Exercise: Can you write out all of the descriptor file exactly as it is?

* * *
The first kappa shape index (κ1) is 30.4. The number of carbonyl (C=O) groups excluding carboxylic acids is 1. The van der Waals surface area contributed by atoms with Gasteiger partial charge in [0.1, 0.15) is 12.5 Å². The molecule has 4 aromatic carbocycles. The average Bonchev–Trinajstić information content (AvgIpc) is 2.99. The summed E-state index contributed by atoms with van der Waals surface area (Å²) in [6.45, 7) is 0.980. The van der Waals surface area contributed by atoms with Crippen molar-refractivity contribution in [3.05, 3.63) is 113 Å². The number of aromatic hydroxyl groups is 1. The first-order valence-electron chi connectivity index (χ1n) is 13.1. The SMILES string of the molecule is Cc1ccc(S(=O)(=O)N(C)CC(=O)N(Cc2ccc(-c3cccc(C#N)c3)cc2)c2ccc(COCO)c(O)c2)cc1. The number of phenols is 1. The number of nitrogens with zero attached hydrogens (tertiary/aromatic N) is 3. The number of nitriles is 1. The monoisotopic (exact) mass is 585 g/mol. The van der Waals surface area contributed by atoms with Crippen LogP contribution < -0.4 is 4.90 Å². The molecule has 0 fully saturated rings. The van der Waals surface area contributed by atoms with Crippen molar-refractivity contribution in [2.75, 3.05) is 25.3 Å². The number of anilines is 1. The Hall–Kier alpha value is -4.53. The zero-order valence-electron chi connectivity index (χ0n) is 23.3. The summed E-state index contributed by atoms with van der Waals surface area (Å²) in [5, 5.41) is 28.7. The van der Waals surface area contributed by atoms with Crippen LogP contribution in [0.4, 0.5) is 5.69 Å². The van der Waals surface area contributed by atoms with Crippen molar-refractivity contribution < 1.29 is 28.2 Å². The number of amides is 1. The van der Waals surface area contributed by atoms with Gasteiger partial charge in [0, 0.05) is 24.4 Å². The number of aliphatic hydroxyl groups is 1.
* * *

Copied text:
The first kappa shape index (κ1) is 30.4. The number of carbonyl (C=O) groups excluding carboxylic acids is 1. The van der Waals surface area contributed by atoms with Gasteiger partial charge in [0.1, 0.15) is 12.5 Å². The molecule has 4 aromatic carbocycles. The average Bonchev–Trinajstić information content (AvgIpc) is 2.99. The summed E-state index contributed by atoms with van der Waals surface area (Å²) in [6.45, 7) is 0.980. The van der Waals surface area contributed by atoms with Crippen molar-refractivity contribution in [3.05, 3.63) is 113 Å². The number of aromatic hydroxyl groups is 1. The first-order valence-electron chi connectivity index (χ1n) is 13.1. The SMILES string of the molecule is Cc1ccc(S(=O)(=O)N(C)CC(=O)N(Cc2ccc(-c3cccc(C#N)c3)cc2)c2ccc(COCO)c(O)c2)cc1. The number of phenols is 1. The number of nitrogens with zero attached hydrogens (tertiary/aromatic N) is 3. The number of nitriles is 1. The monoisotopic (exact) mass is 585 g/mol. The van der Waals surface area contributed by atoms with Crippen LogP contribution < -0.4 is 4.90 Å². The molecule has 0 fully saturated rings. The van der Waals surface area contributed by atoms with Crippen molar-refractivity contribution in [2.75, 3.05) is 25.3 Å². The number of anilines is 1. The Hall–Kier alpha value is -4.53. The zero-order valence-electron chi connectivity index (χ0n) is 23.3. The summed E-state index contributed by atoms with van der Waals surface area (Å²) in [5, 5.41) is 28.7. The van der Waals surface area contributed by atoms with Crippen LogP contribution in [0.4, 0.5) is 5.69 Å². The van der Waals surface area contributed by atoms with Crippen molar-refractivity contribution < 1.29 is 28.2 Å². The number of amides is 1. The van der Waals surface area contributed by atoms with Gasteiger partial charge in [0, 0.05) is 24.4 Å². The number of aliphatic hydroxyl groups is 1.